Owubokiri began his professional football career with Sharks FC of Port Harcourt in 1978. He joined the club as a schoolboy while in his final year at Okrika Grammar School. His contemporaries were Benji Nzeakor and Rowland Orufe.
Owubokiri made his debut for Sharks in 1979 and became the top scorer in Division 2 in 1980 with 23 goals. That year, Sharks got promotion back to the top flight. Owubokiri also scored six goals during the period to take the club to the final of WAFU Cup, where they lost on 1-2 aggregate to the Police of Senegal.
In 1981, Ricky became one of the most dreaded strikers in the Nigerian League. His combination with Amiesimaka inspired Sharks to that year’s Challenge Cup semi-finals with the defending champions needing a replay to prevent Sharks from reaching the final.
Owubokiri was later transferred to ACB of Lagos in 1981 as well as to St Gregory’s College, Lagos for his A-level studies. That same year, he earned his national cap and represented Nigeria at the 1982 Africa Cup of Nations in Libya. He spent only a season in ACB and rejoined Sharks in 1983.
His return to Sharks coincided with the arrival of Luciano Abreu, a Brazilian coach and a new strike partner, Paul Uzokwe. With the new coach, the Brazilian style of play, akin to what he learnt from his mentor, Sinclair, was introduction in Sharks. So, with the Samba style of play, Owubokiri, again, topped the scorer’s chart with Sharks narrowly missing promotion that year.
The deadly striker, precociously gifted far above his peers, was never going to spend too much time in the domestic scene, as he became the first Nigerian to play in Brazil with the help of Coach Abreu, who later returned to his native country. After playing for few years in his first club in Brazil, America, he moved to another Brazilian club, Esporte Clube Vitoria, where his remarkable 35 goals in his first and only season in the club saw European fat cats scrambling for his signature.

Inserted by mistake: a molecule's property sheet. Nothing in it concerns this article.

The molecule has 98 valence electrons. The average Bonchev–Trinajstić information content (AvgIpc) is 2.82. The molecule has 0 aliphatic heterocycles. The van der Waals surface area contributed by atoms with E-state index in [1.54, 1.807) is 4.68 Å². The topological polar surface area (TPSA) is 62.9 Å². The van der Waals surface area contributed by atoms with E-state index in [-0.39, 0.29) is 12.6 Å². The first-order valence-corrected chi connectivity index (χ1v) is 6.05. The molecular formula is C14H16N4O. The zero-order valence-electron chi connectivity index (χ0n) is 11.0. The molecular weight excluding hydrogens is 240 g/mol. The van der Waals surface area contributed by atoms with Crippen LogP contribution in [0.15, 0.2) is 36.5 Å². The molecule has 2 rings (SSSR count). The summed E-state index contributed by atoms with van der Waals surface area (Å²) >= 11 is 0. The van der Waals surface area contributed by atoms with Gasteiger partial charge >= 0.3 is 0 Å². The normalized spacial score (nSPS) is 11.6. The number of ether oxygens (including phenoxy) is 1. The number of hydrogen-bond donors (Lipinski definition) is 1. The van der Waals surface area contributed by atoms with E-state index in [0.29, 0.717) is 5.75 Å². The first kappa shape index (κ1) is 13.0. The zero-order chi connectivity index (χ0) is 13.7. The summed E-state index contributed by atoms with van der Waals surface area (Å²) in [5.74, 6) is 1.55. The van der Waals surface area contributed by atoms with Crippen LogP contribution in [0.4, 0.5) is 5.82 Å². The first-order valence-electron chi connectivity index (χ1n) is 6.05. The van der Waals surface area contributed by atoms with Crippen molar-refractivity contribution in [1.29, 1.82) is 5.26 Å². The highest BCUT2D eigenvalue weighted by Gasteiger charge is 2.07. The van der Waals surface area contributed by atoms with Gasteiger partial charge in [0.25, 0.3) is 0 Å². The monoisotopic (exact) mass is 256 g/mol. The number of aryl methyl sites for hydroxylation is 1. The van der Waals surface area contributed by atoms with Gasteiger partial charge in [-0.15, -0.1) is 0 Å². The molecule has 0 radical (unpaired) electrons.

Ricky later settled for the French Championnat with the Stade Lavallois Mayenne Football Club, where he scored 10 goals in the 1986/87 season. One of the big guns, Metz, was impressed with his effort and signed him on for the 1987/88 season.
Thereafter, Portugal became the next port of call for the 1.82m tall attacker as he went on to enjoy the best years of his professional career with Benfica, Estrela Amadora, Boavista, Vitoria and Belenenses between 1985 and 1995.
Owubokiri scored 81 goals during his time in the Portuguese Super Liga. He also had stints in Asia in the twilight of his career with Al Arabi in Qatar, where he scored 27 goals in 26 games.
He represented Nigeria between 1982 when he played at the Africa Cup of Nations in Libya and 1992, and become the first person to score a goal against Bafana Bafana during the qualifiers for the 1994 FIFA World Cup after South Africa was readmitted into international football.
Owubokiri retired from professional football in Brazil and has continued to live there with his wife and children. He established the Ricky Soccer Academy, where he trains young talents. He coached the Fluminenese in Brazil, but he is currently a fulltime FIFA footballers agent.
Owubokiri, who is excited about the forthcoming Brazil 2014 FIFA World Cup, fluently speaks Portuguese, French, Arabic, English and his native Wakrike languages. And with his multi-lingual gift, the ex-footballer easily interacts with his numerous fans across the continents, even on social media.